Making online content more affordable and accessible could hold the key to curbing piracy online.
According to a new report released by the Communications Alliance and undertaken by JWS Research, rather than introducing stronger legislation, respondents stated that if content distributors offered cheaper and fairer pricing, people would not download illegally.
The research was conducted in October involving 1500 respondents.
Most respondents agreed that illegal downloading of content was a national problem, but fear they would face higher internet bills if ISPs were made responsible for identifying, monitoring and punishing illegal downloaders.
About 60 per cent of respondents indicated that if content was made available at the same time as everywhere else, this would also help reduce illegal downloads.
"This research comes as the Government considers responses to its discussion paper on online copyright policy options. It paints a picture not of a nation of rampant pirates, but rather a majority of people who agree that action taken should include steps to reduce the market distortions that contribute to piracy", Communications Alliance CEO, John Stanton, said.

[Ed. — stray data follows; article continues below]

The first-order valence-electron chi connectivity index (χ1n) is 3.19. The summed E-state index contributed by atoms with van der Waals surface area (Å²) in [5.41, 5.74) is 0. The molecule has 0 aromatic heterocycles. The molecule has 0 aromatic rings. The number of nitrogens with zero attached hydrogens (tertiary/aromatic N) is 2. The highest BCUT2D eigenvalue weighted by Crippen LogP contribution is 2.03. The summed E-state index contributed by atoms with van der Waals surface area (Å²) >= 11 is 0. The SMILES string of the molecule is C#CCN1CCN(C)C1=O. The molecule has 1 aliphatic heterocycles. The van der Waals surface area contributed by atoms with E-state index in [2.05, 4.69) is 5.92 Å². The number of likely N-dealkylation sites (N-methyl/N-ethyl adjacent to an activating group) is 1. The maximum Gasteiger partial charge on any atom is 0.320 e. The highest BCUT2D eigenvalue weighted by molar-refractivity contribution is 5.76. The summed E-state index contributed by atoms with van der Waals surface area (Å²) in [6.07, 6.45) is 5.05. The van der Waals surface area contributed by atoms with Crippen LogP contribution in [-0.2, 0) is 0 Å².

"ISPs do not condone or authorise online copyright infringement, nor accept that concerns over pricing are a justification for improper behaviour. ISPs are committed to finding equitable and practical approaches to combat it -- preferably in cooperation with rights holders.
"In our submissions to Government on these issues we have stressed the need for a multi-faceted approach to online copyright infringement -- a scenario in which all stakeholders have a constructive role to play. For our part this has included moving toward a cooperative 'follow-the-money' strategy designed to restrict the advertising revenues flowing to websites that promote or facilitate online copyright infringement."
When asked in the latest research about alternative ( non-regulatory) approaches to combat online copyright infringement 79 per cent of respondents felt there needed to be continuous improvement in the availability and cost of online content to Australian consumers; 62 per cent supported the creation of an educational program, with ISPs sending up to three notices to alleged infringers; and 60 per cent agreed that rights holders should reimburse the reasonable costs of ISPs that assist them in fighting piracy.
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